The following scenario plays out in email inboxes everyday. Let me set the scene…
You get a friendly email from one of your favorite retailers letting you know that they’re having a special. Appealing looking pictures of pillows, pants, lawnmowers – whatever has been skirting the back of your mind but you haven’t wanted to pay full price for – gets delivered straight to your inbox.
There’s a coupon code in big capital letters with promises of free shipping.
“Sounds good,” you think. So, you bite.
You click through to the website only to find once you put the coupon code in at check out, you’re told that it doesn’t pertain to the items you chose.
You’re frustrated, annoyed, and likely ready to high tail it out of that website.
The offer of free shipping actually loses the sale because most people don’t like promises that aren’t kept. According to Statista, 56% of consumers surveyed in 2012 dropped out of the checkout process when confronted by unexpected costs.
Generally, this applies to things like additional fees or taxes that weren’t spelled out ahead of time. Getting hit with shipping when you’ve been told you won’t, definitely falls within the realm of unexpected.
Breaking down where it can all go pear shaped – a lesson from the real world
Let’s take a look at a real life example… see where things went wrong along the way.
Here’s the top portion of an email I received from a local company that I’m a huge fan of and have bought items from in the past.
This jewelry company decided to use the Memorial Day holiday as an excuse to run a sale. Free shipping was the incentive which they made quite clear in the headline text and with the coupon code.
I searched around the email for a link or button directing me where to go. There was none as I scrolled to the bottom of the page. Eventually after clicking on the image, I was sent to the home page of the website.
A call to action with no clear trigger to trip is about as useful as an invitation to a party with no directions to get there.
I added two items to my cart, went through the checkout process, and got as far as typing in the coupon code.
No dice. The website denied the coupon because…the items were not eligible.
I went back to my email. Nowhere did it say the sale applied only to certain merchandise.
Guess what happened next? I got annoyed, then distracted, and ultimately, abandoned the website.
Be methodical with the entire process… from email to purchase
Start with your call to action
Decide what you want people to do and then make it clear and easy for them to do it.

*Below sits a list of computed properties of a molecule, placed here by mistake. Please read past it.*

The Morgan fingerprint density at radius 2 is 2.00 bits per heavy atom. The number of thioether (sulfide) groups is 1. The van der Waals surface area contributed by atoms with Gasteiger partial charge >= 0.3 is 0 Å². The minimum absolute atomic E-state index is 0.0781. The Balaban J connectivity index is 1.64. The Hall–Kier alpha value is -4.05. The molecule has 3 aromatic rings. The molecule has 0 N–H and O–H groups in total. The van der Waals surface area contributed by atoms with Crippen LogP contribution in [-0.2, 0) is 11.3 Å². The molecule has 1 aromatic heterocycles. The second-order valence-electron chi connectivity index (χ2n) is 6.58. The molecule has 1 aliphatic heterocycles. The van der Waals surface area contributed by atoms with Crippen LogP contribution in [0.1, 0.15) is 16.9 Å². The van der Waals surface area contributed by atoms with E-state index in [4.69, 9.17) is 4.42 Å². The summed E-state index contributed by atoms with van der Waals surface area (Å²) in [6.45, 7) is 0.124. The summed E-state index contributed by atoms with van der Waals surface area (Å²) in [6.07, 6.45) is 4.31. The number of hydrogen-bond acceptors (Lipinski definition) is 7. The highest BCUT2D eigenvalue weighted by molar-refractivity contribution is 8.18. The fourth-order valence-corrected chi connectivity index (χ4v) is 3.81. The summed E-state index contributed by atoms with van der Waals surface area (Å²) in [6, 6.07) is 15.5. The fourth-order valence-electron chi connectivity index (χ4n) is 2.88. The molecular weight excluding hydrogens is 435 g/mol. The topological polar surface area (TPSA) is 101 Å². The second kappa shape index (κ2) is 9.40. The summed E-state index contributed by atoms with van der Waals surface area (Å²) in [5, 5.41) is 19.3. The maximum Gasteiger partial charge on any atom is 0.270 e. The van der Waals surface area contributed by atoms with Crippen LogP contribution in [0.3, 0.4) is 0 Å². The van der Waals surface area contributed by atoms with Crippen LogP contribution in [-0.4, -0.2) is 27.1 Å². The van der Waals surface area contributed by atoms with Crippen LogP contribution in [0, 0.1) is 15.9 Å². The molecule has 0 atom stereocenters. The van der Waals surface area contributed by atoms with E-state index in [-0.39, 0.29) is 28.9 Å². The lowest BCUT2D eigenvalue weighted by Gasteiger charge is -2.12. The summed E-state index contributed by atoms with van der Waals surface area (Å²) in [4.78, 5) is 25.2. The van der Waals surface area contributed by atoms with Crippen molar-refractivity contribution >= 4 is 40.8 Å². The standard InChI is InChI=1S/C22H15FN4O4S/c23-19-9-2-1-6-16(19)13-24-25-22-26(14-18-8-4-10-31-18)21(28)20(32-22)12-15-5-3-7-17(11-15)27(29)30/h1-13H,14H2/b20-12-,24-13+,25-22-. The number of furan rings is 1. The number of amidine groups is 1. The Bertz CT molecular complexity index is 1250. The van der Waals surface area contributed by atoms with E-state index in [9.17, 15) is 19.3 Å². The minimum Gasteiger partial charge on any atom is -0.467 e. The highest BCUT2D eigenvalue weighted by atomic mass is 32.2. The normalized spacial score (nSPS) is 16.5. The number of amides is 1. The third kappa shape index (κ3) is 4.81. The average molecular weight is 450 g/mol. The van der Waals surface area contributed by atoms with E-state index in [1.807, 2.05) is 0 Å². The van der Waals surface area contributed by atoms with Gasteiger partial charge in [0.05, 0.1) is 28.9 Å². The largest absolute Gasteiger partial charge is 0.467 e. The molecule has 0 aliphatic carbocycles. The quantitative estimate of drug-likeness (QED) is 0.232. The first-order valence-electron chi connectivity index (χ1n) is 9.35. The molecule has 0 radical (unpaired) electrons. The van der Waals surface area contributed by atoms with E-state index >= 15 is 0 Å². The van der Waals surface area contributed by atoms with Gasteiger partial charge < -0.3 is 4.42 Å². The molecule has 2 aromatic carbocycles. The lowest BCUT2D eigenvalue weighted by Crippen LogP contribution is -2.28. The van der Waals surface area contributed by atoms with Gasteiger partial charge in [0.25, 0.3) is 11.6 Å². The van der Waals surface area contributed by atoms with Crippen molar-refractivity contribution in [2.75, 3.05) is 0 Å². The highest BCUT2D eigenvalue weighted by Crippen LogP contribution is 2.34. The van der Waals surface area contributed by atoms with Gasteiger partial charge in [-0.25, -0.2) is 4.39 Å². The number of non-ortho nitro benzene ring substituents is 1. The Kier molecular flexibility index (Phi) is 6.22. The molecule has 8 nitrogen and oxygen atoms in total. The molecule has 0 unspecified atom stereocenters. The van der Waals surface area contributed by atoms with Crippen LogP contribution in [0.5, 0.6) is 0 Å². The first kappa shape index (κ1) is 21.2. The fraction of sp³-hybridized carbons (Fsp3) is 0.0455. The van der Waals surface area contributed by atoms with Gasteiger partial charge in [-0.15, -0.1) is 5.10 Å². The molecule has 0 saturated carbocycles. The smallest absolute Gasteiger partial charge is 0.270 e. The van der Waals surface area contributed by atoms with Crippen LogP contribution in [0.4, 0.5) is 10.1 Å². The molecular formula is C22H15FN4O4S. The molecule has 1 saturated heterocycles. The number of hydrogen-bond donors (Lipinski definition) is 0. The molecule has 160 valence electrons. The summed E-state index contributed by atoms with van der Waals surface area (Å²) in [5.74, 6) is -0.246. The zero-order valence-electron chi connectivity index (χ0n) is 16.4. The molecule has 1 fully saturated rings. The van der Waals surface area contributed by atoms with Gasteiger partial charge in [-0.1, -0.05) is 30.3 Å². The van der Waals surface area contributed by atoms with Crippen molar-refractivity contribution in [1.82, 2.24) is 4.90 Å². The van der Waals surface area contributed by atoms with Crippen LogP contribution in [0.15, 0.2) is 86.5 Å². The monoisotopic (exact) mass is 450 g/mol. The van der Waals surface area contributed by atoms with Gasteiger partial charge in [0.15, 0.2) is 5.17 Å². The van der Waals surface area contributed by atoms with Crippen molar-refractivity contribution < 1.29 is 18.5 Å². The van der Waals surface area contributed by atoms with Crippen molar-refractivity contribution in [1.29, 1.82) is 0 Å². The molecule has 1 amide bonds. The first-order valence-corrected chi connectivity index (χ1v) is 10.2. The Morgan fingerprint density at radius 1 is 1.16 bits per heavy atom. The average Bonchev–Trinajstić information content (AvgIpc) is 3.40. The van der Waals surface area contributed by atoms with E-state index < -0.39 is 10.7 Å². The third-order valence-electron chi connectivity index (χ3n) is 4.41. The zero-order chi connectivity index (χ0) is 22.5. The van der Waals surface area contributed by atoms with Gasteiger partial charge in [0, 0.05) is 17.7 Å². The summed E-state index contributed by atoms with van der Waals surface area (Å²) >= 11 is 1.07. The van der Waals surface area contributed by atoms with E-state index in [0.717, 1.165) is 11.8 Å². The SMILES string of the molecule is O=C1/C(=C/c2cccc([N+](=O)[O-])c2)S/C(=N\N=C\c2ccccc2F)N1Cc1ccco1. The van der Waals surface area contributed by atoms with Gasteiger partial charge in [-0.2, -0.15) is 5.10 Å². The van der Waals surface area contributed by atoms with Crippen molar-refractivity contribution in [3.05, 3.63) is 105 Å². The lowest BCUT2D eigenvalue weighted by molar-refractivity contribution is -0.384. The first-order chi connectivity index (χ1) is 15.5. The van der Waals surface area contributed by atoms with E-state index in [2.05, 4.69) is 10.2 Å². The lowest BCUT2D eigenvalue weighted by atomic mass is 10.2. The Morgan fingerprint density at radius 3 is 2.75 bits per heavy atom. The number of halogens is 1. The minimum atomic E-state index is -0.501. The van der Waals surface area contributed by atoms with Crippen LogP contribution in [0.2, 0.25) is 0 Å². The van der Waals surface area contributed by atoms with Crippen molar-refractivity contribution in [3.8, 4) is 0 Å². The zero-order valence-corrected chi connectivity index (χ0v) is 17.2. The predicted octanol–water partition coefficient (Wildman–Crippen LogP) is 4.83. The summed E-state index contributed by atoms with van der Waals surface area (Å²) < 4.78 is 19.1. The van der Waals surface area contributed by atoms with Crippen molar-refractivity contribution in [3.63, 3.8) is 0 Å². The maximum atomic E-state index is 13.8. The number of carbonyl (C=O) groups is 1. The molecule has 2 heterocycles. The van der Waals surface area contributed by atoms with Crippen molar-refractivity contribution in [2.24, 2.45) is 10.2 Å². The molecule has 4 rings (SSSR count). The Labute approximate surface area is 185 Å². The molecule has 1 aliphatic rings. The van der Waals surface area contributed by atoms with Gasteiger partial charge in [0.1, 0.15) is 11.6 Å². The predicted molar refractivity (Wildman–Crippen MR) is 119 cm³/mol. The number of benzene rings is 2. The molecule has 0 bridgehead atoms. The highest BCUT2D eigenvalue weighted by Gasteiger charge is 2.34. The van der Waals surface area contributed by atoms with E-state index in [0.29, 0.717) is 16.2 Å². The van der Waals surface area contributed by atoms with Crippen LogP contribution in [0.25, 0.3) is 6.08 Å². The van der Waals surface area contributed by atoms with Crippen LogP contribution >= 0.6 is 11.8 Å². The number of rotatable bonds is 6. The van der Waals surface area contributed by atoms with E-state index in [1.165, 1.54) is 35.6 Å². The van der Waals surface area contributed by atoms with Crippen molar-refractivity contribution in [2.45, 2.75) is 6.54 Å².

Back in 1993, researchers in Palo Alto came up with the Information Foraging theory to describe how people search for what they want online.
In a nutshell, people behave like animals looking for food when surfing online – the only difference being humans tend to exert as little effort as possible hunting (for information.) We choose the path of least resistance and when rewarded with what we want will continue down the path.
So, providing a strong “information scent” – cues that give the visitor an expectation of a successful outcome by continuing down a path – can be the difference between action or inaction.
In the case of the above email from the Washington Post, it’s absolutely clear where to click. The big blue button leaves out the guesswork.
Takeaway: Don’t rely on people to figure out what to do. Expecting your visitors to click on an image in your email that links to where you want them to go is not enough of a scent trail.
Make sure your customer understands the offer
Seems obvious but as the first example shows, it’s not.
Reading the copy on the email allowed me to make assumptions about the offer. Nowhere did the text say that only certain items would get free shipping.
This brings us back to another important element of information scent and foraging:
Always tell visitors what they will find when they click through to the next destination.
By sending me to the website’s home page, my assumption that anything on the site was fair game for free shipping was reinforced. If the copy had made it clear which items were available for free shipping then sent me to that category page, I could have quickly decided to continue or not.
Takeaway: Make promises you can keep. That applies to even the most mundane of things. Put aside time to think through your button or link copy. Then, tell people exactly where you’ll be taking them once they click.
Put yourself in your customer’s shoes
It’s easy to be in a hurry. You’ve got a marketing calendar and you need to stay on top of sending out your promotional emails.
The problem is that an ill conceived email can do more harm than none at all.
Shoppers already have a multitude of reasons to abandon their online shopping carts. From mere distraction to slow page loading times, it doesn’t take much to lose a sale online.
Don’t make a lack of trust in the process be one of them.
Design your email and copy to reflect exactly what your customers will be getting and where you’ll be sending them on your site. If you do that, you’ll be one step ahead of the pack.